iTunes Caribbean stores set to augment C2W revenue
Steven Jackson, Business Reporter
The pending launch of the largest online music store, iTunes, within the Caribbean will augment revenue for Stock Exchange-listed music publisher C2W, according to the company's chief executive officer, Ivan Berry.
It's the second major announcement from the music start-up this year following last month's signing of a deal to represent global publisher, BMG Chrysalis, in the Caribbean. Essentially, these two developments widen the ways in which C2W can earn revenue, having already spent half of the US$1.5 million it raised from its initial public offer in May this year.
"iTunes (will) now (be) in the Caribbean starting 2013," Berry told Wednesday Business in an interview on Monday at the Terra Nova Hotel, St Andrew.
An Apple media relations officer told Wednesday Business in a telephone interview that the company would decline to confirm or deny launch plans for Jamaica in 2013.
"They just opened in 52 territories, including most of the Caribbean islands. They will be here in 2013 and that changes everything for everybody," Berry said.
The United States-based Apple, which owns iTunes, said it plans to launch the online music store in more than 50 countries, including eastern European territories such as Russia and Turkey. The iTunes store is currently available in 119 countries offering more than 20 million songs.
Until now, Caribbean customers would avoid iTunes by downloading music elsewhere, legally or otherwise.
Berry said local stakeholders held discussions with Apple months ago on the matter.
"iTunes will be in the Caribbean and what that does for the Caribbean people is that it triples income on every level," he said, referring to artistes and other stakeholders.
Berry explained that it will equate to increased revenue potential for C2W from digital downloads as physical CDs are mostly extinct. A song typically sells for US$0.99 on iTunes and that amount is evenly split between Apple, the record company (owner of the master recording), and the publisher, Berry said.
Berry explained that local artistes without an international label will, upon launch, have easier access to uploading songs to the iTunes database.
"Now you don't have to be Sean Paul to sell your music on iTunes anymore. The (ordinary) man will get a chance now," he added.
C2W holds some 680 copyrights but also represents one million songs under BMG Chrysalis catalogue, which includes some of the biggest names in pop music.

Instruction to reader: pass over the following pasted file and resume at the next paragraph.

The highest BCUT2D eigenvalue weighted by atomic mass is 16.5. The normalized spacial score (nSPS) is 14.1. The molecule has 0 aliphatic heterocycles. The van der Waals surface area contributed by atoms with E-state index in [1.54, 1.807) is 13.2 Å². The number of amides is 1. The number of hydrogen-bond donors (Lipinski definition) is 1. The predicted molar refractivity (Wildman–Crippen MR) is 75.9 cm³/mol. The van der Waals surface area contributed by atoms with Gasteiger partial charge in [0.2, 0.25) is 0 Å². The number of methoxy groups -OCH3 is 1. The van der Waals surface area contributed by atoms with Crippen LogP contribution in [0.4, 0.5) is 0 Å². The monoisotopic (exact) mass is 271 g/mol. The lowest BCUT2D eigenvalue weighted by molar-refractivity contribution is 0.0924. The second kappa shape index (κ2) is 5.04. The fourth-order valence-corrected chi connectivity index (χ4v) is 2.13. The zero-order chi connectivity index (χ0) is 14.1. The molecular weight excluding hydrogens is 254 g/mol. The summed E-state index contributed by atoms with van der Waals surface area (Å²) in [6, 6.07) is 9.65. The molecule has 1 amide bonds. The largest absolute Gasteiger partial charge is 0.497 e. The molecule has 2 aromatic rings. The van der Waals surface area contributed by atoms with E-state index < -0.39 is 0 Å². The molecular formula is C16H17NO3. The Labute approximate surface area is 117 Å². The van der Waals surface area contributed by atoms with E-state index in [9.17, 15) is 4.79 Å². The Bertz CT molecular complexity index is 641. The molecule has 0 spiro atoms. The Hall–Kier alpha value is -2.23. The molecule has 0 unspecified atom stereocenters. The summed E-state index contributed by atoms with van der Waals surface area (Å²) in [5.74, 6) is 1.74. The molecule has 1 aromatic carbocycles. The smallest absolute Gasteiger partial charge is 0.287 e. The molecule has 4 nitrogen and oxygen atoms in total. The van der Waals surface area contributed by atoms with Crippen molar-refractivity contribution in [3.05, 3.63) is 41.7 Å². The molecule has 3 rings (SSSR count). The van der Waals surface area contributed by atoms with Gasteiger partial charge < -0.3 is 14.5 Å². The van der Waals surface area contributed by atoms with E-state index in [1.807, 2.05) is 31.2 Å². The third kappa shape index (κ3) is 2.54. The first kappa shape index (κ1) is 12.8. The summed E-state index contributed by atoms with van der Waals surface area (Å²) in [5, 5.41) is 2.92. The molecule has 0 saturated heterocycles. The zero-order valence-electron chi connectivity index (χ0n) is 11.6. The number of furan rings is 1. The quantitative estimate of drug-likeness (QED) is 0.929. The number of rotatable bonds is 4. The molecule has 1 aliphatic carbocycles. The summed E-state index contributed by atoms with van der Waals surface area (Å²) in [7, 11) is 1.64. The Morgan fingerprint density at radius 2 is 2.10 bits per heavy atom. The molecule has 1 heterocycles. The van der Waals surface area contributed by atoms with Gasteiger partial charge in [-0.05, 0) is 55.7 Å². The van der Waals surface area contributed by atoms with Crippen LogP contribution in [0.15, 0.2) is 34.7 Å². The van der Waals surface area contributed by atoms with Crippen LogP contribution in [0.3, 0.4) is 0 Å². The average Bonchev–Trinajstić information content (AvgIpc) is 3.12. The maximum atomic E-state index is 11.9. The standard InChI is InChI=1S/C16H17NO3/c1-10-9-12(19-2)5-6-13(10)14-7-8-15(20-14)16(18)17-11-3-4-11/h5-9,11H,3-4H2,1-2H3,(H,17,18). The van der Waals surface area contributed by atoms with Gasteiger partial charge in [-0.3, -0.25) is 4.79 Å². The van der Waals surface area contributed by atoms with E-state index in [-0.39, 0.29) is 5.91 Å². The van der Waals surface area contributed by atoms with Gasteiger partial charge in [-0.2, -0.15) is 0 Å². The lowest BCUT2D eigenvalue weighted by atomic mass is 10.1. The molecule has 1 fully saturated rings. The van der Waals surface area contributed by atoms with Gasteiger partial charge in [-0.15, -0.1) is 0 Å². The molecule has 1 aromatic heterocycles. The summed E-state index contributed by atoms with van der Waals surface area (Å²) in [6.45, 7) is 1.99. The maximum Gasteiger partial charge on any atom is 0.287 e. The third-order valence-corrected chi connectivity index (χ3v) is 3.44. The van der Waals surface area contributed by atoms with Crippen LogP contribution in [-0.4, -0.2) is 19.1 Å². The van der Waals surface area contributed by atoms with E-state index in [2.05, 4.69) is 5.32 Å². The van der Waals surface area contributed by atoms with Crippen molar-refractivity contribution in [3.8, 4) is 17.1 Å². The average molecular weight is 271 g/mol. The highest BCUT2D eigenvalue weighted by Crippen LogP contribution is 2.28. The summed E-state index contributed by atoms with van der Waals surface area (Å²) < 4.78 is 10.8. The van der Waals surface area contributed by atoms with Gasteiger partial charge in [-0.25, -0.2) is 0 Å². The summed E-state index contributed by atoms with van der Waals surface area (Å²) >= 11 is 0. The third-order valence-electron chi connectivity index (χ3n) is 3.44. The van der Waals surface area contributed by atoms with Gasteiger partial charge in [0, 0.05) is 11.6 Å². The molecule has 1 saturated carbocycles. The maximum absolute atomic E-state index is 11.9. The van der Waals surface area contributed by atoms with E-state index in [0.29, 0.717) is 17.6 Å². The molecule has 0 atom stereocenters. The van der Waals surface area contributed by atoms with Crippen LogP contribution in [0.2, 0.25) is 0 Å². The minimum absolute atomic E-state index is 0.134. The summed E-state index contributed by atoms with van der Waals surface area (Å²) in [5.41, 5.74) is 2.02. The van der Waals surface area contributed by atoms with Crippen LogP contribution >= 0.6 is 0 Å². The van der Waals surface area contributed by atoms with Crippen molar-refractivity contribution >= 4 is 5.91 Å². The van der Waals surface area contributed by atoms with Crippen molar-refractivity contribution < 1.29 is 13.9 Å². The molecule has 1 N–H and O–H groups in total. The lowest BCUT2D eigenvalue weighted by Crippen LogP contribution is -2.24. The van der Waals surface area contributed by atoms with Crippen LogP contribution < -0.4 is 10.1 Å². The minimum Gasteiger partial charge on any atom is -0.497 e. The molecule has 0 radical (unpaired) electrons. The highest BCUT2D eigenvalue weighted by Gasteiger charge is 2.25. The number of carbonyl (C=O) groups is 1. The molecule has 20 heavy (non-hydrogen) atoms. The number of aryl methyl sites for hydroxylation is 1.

"The new link with BMG Chrysalis is a tremendous potential for the company. The company is looking forward to 2013 for very positive things. And the iTunes development has great potential," said Chris Bovell, attorney and mentor to the board of C2W.
Under a three-year deal with BMG Chrysalis, C2W will act as the Caribbean sub-agent for the company and all of its catalogues, songs and songwriters.
C2W will collect 100 per cent of BMG Chrysalis's royalties from all potential revenue streams, from which the music publisher will earn a 10 per cent fee.
The great growth potential, however, lies in regulating the region for song usage in advertising, Berry said.
"Previously, our copyrights were not protected in this territory," Emi Horikawa, manager, BMG international rights, told Wednesday Business.
"Our copyright was not protected in the Caribbean, so that was our major interest point (with C2W)," she said. "Traditionally, major publishers were not down here. We as a major company we focus on larger territories to put offices. But when the opportunity came with such an enthusiastic partner (C2W), it made sense."
C2W reported a net loss of US$0.3 million and US$0.7 million for the third quarter and nine months ended September 30, 2012. The company, which only earned some US$1,544 in revenues during the review period, blamed start-up activities as contributing to the loss.
Berry on Monday stated that its operational costs are on track as per the business plan.
He stressed that the company will not require additional capital in the short term.
"We are extremely stable. No, we will not need more money. Our projections indicate that we don't need that," he said.
Berry said C2W is currently negotiating for its songs to be utilised by North American singers, and that royalties from those songs would take some six to nine months to materialise.